Kramer's film, by contrast, is marred and muddled by a mostly conventional approach and its emphasis on "forbidden love," and the spiritual quandary that results. Stitt, who also wrote the screenplay, falls back on Hollywood clichés of such tales. Rather than reach for the spiritual depths of, say, Bergman's Winter Light (1963) or Melville's Leon Morin, Priest (1961), it more closely resembles more "tasteful," inoffensive older Hollywood films like The Bells of St. Mary's (1945) and The Sound of Music (1965), despite its suffocating gravitas.
Kramer's good intentions are undermined by some bad choices. He liked working with composer Ernest Gold, who for this wrote an original, only-vaguely period-sounding song, "My Rumble Seat Gal," which Sister Rita teaches the kids in scenes a lot like "Do-Re-Mi" in The Sound of Music. When Dick Van Dyke briefly joins in, this drama about a horrific murder threatens to give off a Mary Poppins vibe.
Kramer also like to cast actors against type, a practice that often worked (e.g., Judy Garland and Montgomery Clift in Judgment at Nuremberg) but sometimes came off more like a stunt (e.g., Gene Kelly in Inherit the Wind). In The Runner Stumbles, Dick Van Dyke's possibly murderous priest comes off fairly well, but Ray Bolger's dour appearance in several scenes, in a part that might have been played by almost any older actor, is a distraction, with Bolger adding nothing to the part. Kathleen Quinlan, however, is very good, as is Tammy Grimes as a kind of half-witted parishioner who goes off the rails once her sickly father dies.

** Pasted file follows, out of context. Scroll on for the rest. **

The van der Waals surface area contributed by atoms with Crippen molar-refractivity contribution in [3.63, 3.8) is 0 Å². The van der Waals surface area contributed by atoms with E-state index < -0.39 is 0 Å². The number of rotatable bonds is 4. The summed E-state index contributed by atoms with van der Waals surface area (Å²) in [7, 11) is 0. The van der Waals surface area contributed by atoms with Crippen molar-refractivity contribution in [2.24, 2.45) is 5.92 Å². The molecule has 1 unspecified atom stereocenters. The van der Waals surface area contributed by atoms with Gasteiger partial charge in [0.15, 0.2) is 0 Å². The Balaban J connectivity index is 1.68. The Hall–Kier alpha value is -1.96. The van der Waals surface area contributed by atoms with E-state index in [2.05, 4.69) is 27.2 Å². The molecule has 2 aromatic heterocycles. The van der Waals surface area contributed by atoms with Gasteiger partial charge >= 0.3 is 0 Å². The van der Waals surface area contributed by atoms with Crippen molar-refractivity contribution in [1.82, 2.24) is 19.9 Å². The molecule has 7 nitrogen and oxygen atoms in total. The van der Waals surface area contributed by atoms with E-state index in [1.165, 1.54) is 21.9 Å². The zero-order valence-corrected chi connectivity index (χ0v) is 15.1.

Though set in Michigan, the movie was shot on location in Roslyn and Ellensburg, in central Washington, later frequented by the TV series Northern Exposure and a good substitute for rural Michigan (other than the mountains in the background). What The Runner Stumbles does get it right is the period detail, the late-19th early 20th century buildings and set decoration all feeling authentic.
Some scenes late in the film play well enough one wishes the entire film had their energy: a harrowing fire scene and courtroom testimony detailing Sister Rita's grim fate. As with earlier glories like Inherit the Wind and Judgment at Nuremberg, Kramer uses little camera and editing flourishes transitioning between past and present, some of it merely distracting but here and there effective.
Video & Audio
Theatrically released by Fox, The Runner Stumbles appears to have received a perfunctory release at best, and rarely turns up anywhere. Its Kino Blu-ray release, in 1.66:1 widescreen, is a little disappointing, and probably sources an early HD transfer, as it lacks the detail and "popping" color of more recent transfers. The DTS-HD Master Audio (mono) soundtrack is okay, and optional English subtitles are provided for this Region "A" disc.
Supplements include a new audio commentary by film historian Peter Tonguette.
Not as bad as its reputation but rather an interesting misfire, a Blu-ray release The Runner Stumbles doesn't generate a lot of excitement, but it's still worth a look. Recommended.
Stuart Galbraith IV is the Kyoto-based film historian currently restoring a 200-year-old Japanese farmhouse.